As an interior designer, tapping into trendy color palettes can be tricky. Incorporating the "it" color of the moment makes your designs feel fresh and current. Yet, most clients can't afford to reinvent the wheel every time color trends change, so you don't want to depend solely on the hot color of the day, either. How do you strike a balance between trendy and timeless? Imagine a highway with two lanes going in each direction — a slow lane with neutrals in it, and a fast lane, with accent colors weaving in and out of fashion.
Slow Lane Colors
1. Long-term trends. Slow lane colors can remain fashionable for as long as ten years or more. Wood tones are a great example of slow lane color. Things like kitchen cabinetry and flooring tend to last a long time and cost a lot to replace, so there's not as much turnover on the market where preferred colors are concerned. Likewise, you'll notice a similar slow-to-change cycle with paint, tile, and carpet colors selected for model homes.
2. Watch for the tipping point to predict a trend's end. Let's use espresso wood tones as an example, which came on the scene roughly ten years ago and is slowly on its way out. At first, people were slow to adopt such a dark color, but after seeing more and more furniture and kitchen cabinets in espresso finishes, the idea became less shocking, and the tone became increasingly popular. Customers started requesting products in this color with greater frequency, and manufacturers increased their espresso-toned furniture, flooring and cabinetry offerings to meet the demand of the market. After several years, it seemed like everyone and their brother had an "expresso" this or a wenge that. Once the wood tone became ubiquitous, early adopters equated this color with being "average" and started rebelling against it. Since early adopters (EAs) drive future trends, you can be certain that a new trend is on the horizon once EAs become bored with a slow lane color. When I noticed that the majority of new clients had already gone espresso-crazy in their homes, I started pulling back on recommending that wood tone for new builds and remodeling projects.
3. It pays to be ambiguous with overall color. Looking back in recent decorating history again, you might remember a time when every new home on the market featured paint and carpet in some shade of "builder beige." That lasted for what seemed like a hundred years, but now the slow lane color is trending toward grays, so you're seeing home furnishing catalogs and model homes featuring gray walls, driftwood colored wood floors, and gray carpeting. If you can buck the trend and choose a color scheme that is perhaps between beige and gray (or "greige," as some designers refer to it), your projects won't feel as trend-dependent.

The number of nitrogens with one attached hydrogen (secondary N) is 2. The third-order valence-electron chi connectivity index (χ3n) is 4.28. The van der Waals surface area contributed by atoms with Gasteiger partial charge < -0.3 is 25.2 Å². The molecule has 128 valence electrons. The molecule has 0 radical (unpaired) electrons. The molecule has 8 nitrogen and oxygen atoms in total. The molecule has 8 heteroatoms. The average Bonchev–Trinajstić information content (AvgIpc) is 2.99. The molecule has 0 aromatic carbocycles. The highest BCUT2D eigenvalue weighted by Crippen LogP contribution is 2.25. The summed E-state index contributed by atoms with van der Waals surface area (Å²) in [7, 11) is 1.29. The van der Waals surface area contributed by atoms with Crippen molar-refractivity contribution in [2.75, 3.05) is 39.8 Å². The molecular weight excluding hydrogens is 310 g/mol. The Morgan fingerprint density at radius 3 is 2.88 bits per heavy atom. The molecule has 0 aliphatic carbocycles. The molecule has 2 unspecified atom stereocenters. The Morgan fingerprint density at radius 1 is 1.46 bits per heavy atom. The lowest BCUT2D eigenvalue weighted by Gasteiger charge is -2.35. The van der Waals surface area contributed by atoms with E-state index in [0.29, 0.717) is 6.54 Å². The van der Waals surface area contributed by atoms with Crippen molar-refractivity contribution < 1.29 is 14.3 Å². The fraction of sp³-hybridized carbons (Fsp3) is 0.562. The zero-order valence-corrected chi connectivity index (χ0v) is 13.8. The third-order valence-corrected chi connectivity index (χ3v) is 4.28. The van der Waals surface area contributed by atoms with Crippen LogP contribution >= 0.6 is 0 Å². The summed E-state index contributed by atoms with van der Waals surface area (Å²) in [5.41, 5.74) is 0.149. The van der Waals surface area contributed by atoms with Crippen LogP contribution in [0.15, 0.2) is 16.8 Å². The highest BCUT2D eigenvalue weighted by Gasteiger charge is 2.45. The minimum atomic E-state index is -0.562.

Fast Lane Colors
Accent colors in the fast lane are literally passing fads and only feel current for a couple of years.
1. Be strategic with paint palettes. In the age of the great room and the proliferation of two-story entries and living rooms, it is getting more difficult and costlier to repaint your interiors. Keeping the majority of the paint in these rooms neutral gives your clients more latitude to change their accent colors periodically without breaking the bank. If you're working on a room that is smaller or more closed off, you can get a little more experimental with paint color because it's easier to change later on down the road. Powder rooms are particularly great for bold, trendy color, due to their small size. Since you don't typically have a lot of textiles and furnishings in a powder room, a new paint color doesn't necessitate a thousand other expensive changes like a paint update in a living room might.
2. Mo' money, mo' problems. The higher ticket the item, the more "safe" it should be in terms of color. Your clients don't want to drop $2,000 on a sofa every three years, and they sure don't want to rip out their new backsplash tile anytime soon, either. These are the places where it makes sense to go neutral and stay in the slow lane, or to use color minimally. Be bold with trendy color in your accessories, pillows, and throws. They are less costly to swap out later.
3. Making trendy timeless. Right now, teal and gold are everyone's BFF. You can't walk into any home décor establishment without finding dozens of rugs, curtain panels, table lamps, and pillow covers in this color combination. You can prevent the rooms you've designed in this palette from needing tweaking in two years if you throw an off-trend color into the mix now. Featuring a striking compliment like magenta or brick red along with on-trend teal and gold makes your space feel less like it's date-stamped with "2013" down the road.
4. Exceptions. There are exceptions to every rule. There's no need to stick to neutrals in a bathroom's design just because you're going for a timeless look. Virtually any shade of blue (trendy or not) works in a bathroom because of the way the color evokes water. Hall bathrooms can feature more playful hues because it's assumed they will be used by kids. If you're mindful of these concepts while you're creating a design plan for your clients, you can help them make wise investments where color is concerned.
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